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W6KWF  > TECHNI   03.10.21 20:10l 49 Lines 2702 Bytes #999 (0) @ WW
BID : 09751_W1XSC
Read: GUEST
Subj: Scattergood-Olympic Line 3/7
Path: PI8DRE<PI8CDR<DB0RES<ON0AR<IW0QNL<IW2OHX<IR1UAW<I0OJJ<N6RME<W1XSC
Sent: 211003/1747z @:W1XSC.#NCA.CA.USA.NOAM [Santa Clara Co] #:9753 $:09751_W1X

Each of the three legs in the feeder carrys 600-800 Amps (depending on
demand) of 230KV three phase power. The ground return is the Santa
Monica Bay. Down at the Scattergood Steam Plant and up in Santa Monica
they have a giant copper anchors out in the bay.

They lay these things in 2000 foot segments. 2000' is the longest
segment they can pull through the steel pipe. The pipe is laid first and
then the internal cable(s) are pulled through. Tensile forces must be
enormous. At each segment joint (splice) there is a very large and
expensive ($100K) underground vault. Future technology may allow them to
go 3000 feet, reducing the number of vaults needed per run, thereby
saving money.

After the feeder was originally built (and the cable pulled) it was
thoroughly evacuated to both leak test and remove any contaminants. It
was flushed with dry nitrogen and then reevacuated. Golden Bear High
Tension Oil was then slowly added while still maintaining a vacuum so as
to "pull" any residual gas contaminants out of the oil and the cables in
the pipe. The pipe, full of oil, is then pressurized to about 200 PSI
for some period of time before it gets powered up. 200 PSI is maintained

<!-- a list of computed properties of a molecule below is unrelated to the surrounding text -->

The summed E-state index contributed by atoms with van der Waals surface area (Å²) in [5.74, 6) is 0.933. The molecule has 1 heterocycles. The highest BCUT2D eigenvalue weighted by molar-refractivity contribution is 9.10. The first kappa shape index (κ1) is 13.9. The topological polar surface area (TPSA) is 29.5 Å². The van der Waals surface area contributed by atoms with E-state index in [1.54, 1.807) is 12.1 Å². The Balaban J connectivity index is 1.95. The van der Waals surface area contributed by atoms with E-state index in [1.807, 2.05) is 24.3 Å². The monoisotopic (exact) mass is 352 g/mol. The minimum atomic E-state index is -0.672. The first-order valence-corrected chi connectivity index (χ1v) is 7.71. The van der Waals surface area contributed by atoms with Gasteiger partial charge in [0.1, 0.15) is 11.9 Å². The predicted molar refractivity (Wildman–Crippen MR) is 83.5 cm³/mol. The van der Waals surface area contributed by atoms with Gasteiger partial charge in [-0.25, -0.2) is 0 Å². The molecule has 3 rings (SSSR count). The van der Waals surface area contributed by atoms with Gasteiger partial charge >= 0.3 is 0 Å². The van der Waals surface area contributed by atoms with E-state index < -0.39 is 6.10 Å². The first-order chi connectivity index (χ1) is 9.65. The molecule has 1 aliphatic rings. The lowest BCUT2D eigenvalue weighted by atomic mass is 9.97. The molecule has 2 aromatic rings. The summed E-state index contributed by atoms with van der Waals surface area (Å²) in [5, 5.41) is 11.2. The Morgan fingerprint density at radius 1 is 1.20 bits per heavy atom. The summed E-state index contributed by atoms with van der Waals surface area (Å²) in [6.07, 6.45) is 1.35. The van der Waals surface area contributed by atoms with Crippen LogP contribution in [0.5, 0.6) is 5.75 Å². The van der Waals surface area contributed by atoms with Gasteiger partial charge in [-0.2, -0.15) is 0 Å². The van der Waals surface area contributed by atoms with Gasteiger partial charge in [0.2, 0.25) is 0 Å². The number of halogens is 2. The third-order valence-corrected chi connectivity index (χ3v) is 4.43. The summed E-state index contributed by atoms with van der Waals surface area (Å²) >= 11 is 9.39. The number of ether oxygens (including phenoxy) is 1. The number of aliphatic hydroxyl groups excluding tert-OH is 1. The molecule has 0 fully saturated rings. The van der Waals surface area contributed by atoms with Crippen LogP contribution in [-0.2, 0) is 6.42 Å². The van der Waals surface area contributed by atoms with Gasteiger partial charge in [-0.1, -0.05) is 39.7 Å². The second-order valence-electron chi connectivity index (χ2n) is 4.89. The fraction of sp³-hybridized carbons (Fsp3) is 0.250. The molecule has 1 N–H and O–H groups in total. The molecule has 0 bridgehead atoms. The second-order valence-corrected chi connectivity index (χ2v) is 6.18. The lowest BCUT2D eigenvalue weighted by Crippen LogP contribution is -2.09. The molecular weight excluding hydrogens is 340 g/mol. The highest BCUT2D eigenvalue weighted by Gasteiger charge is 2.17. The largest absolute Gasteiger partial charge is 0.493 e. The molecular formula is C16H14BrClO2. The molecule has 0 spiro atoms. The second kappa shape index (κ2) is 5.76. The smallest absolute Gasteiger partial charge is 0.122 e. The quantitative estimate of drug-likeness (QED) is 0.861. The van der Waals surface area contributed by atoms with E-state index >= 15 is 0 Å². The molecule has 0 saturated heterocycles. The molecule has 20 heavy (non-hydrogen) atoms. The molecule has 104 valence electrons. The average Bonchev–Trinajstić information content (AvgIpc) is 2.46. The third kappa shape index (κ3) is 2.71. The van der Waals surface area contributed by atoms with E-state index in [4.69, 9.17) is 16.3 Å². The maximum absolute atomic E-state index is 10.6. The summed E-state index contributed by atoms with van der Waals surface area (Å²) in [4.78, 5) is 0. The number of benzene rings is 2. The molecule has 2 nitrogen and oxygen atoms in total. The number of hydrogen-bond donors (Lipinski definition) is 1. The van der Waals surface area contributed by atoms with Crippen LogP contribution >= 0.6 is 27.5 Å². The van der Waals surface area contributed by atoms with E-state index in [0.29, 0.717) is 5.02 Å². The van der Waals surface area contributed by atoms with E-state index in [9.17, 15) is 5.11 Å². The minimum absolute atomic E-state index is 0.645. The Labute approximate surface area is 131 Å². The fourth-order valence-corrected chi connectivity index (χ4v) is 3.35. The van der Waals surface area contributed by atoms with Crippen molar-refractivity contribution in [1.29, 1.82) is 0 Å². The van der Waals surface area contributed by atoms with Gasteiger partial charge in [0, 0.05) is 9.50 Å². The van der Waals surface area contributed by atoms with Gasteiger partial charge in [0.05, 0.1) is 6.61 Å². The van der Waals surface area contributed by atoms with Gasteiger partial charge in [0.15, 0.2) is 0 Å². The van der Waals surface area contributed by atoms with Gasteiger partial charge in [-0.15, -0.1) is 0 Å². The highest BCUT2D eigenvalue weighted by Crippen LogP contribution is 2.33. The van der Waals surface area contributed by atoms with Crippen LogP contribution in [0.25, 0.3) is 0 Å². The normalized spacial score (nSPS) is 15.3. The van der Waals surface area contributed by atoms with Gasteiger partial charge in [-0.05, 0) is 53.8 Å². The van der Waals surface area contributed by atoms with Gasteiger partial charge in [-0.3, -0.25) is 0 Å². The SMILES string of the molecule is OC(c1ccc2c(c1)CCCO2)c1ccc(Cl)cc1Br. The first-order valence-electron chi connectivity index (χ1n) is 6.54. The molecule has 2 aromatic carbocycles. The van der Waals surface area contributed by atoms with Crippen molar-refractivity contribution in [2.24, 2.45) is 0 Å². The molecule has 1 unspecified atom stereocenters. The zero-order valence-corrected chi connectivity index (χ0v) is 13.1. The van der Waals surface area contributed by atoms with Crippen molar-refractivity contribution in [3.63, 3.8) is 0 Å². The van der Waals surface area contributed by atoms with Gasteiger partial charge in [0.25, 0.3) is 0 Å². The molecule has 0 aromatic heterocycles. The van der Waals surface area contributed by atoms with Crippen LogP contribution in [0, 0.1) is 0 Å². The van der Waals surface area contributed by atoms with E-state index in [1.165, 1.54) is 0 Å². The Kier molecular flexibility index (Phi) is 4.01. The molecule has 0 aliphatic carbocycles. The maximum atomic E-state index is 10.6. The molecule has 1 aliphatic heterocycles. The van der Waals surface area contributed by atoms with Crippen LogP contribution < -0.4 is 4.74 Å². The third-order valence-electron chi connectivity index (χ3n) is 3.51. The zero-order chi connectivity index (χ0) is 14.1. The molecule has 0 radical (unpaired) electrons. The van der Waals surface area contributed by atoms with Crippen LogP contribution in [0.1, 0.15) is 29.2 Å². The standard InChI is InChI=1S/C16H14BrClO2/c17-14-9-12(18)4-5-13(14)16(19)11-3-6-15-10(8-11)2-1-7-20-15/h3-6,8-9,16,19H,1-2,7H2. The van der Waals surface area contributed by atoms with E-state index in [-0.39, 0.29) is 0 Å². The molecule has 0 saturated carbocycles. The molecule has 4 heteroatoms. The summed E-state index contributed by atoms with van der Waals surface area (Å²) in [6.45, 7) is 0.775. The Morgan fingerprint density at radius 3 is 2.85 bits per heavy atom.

during operation to keep any bubbles from forming and to drive
insulating oil into the paper.

At both ends of the pipeline they have 6000 gallon tanks of Golden Bear
lightly pressurized under a blanket of dry nitrogen. There are pumps at
both ends. There is about 100K gallons in the entire pipeline, not
including the 6K gal tanks. Every six hours they reverse the pumps so
the oil oscillates back and forth in the pipe. The pumps only run at 3
gallons per minute but that is enough, over 6 hours, to get the oil in
each 2000 foot segment to go at least a segment or two length in either
direction. This eliminates hot spots in the copper conductors and
spreads the heat out over several thousand feet. A little competitive
pressure is always maintained between the pumps to get the 200 PSI.

They learned the hard way that you simply don't reverse the pumps lest
you get the Golden Bear equivalent of water hammer. The last hour of
every 6 hour cycle is spent slowly reducing the oil velocity down to
zero before you reverse it and then slowly ramp back up in the other
direction.

In between segments, in the vaults, are temperature sensors embedded in
the pipe. These monitor the oil temperature. These are wired to a
computer downtown. Because the oil oscillates, the DWP can track the
temperature gradient along the pipe and get an early indication of the
location of any hot spot problems. They have regularly spaced flow rate
and pressure monitors for the same purpose - detecting and isolating
faults.



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